4 Years

Tips, Tricks & Resources

What to Expect

Your child’s verbal and social skills will continue to grow during their exciting year in Pre-K! Expect them to be able to repeat their first and last name, tell lots of stories, and describe experiences by talking, drawing, and writing. The City’s free Pre-K program ignites their interest in learning and helps develop stronger math and reading skills in elementary school. Scroll down to find out more about this amazing program!



10:30 AM - 12:00 PM
Join the library for storytime with songs and fingerplay, and stay for playtime afterwards.

Baby Storytime & Playtime

11:00 AM - 12:00 PM
Children and their parents/caregivers can enjoy interactive stories, action songs, and fingerplays in Spanish.

Baby & Toddler Playtime

11:00 AM - 12:00 PM
Meet babies, toddlers, and parents in the neighborhood for playtime.


Free Pre-K for four-year-olds

Pre-K for All (Pre-K)

NYC Department of Education

Enroll your child in a free, full-day, high-quality Pre-K program.

Head start for 3 & 4 year olds

EarlyLearn NYC Head Start

NYC Department of Education

Eight hours a day of free early care and education for three and four year olds.


How your child plays, learns, speaks, and acts offers important clues about their development.

What most 4 year olds do at this age:

  • Social

    • Enjoy doing new things
    • Play “Mom” and “Dad”
    • Are more and more creative with make-believe play
    • Would rather play with other children than by themselves, and cooperate with other children
    • Often can’t tell what’s real and what’s make-believe
    • Talk about what they are interested in
  • Communication

    • Know some basic rules or grammar, such as correctly using “he” and “she”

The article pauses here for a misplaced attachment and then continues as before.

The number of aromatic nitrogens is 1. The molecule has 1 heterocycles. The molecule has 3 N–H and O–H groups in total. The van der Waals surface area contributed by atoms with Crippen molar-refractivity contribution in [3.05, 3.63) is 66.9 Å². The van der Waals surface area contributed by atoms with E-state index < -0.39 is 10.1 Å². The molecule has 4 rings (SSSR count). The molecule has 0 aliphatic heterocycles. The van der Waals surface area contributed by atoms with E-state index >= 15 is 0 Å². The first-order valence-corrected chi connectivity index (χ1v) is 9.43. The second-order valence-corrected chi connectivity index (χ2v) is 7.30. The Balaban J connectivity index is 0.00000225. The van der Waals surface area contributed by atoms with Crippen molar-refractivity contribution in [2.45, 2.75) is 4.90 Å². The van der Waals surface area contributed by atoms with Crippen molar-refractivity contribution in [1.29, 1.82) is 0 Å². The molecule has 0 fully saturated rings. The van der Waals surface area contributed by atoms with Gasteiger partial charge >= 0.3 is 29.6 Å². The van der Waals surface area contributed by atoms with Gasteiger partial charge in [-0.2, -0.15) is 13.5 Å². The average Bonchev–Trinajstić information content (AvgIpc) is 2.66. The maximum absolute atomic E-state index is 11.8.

• Can sing a song or say a poem from memory such as “Itsy Bitsy Spider” or the “Wheels on the Bus”
    • Tell stories
    • Can say first and last name
  • Learning

    • Are better able to answer questions, show understanding, and follow directions
    • Learn through play
    • Are better able to tell reality from fantasy
    • Show fast development of thinking skills like predicting, making comparisons, and reasoning
    • Have increased ability to describe experiences and express thoughts and feelings in a variety of ways with talking, drawing, writing, and/or movement
    • Can name some colors and some numbers, understand the idea of counting
    • Start to understand time
    • Remember parts of a story
    • Understand the idea of “same” and “different”
    • Can draw a person with two to four body parts, use scissors
  • Physical Development

    • Hop and stand on one foot up to two seconds
    • Can catch a bounced ball most of the time
    • Pour, cut with adult help, and mash own food
  • Health

    • Have 5 ounces of grains daily
    • Have 1 ½ cups of vegetables daily
    • Have 1 to 1 ½ cups of fruits daily
    • Have 2 ½ cups of milk daily
    • Have 4 ounces of meat and beans daily
    • Have 1 hour of adult-led physical activity
    • Sleep about 10-13 hours per day
    • Are on schedule with shots

Act early by talking to a doctor, teacher, or social worker if your child:

    • Can’t jump in place, has trouble scribbling
    • Shows no interest in interactive games or make believe
    • Ignores other children or doesn’t respond to people outside the family
    • Resists dressing, sleeping, and using the toilet
    • Can’t retell a favorite story
    • Doesn’t understand “same” and “different”
    • Doesn’t use “me” and “you” correctly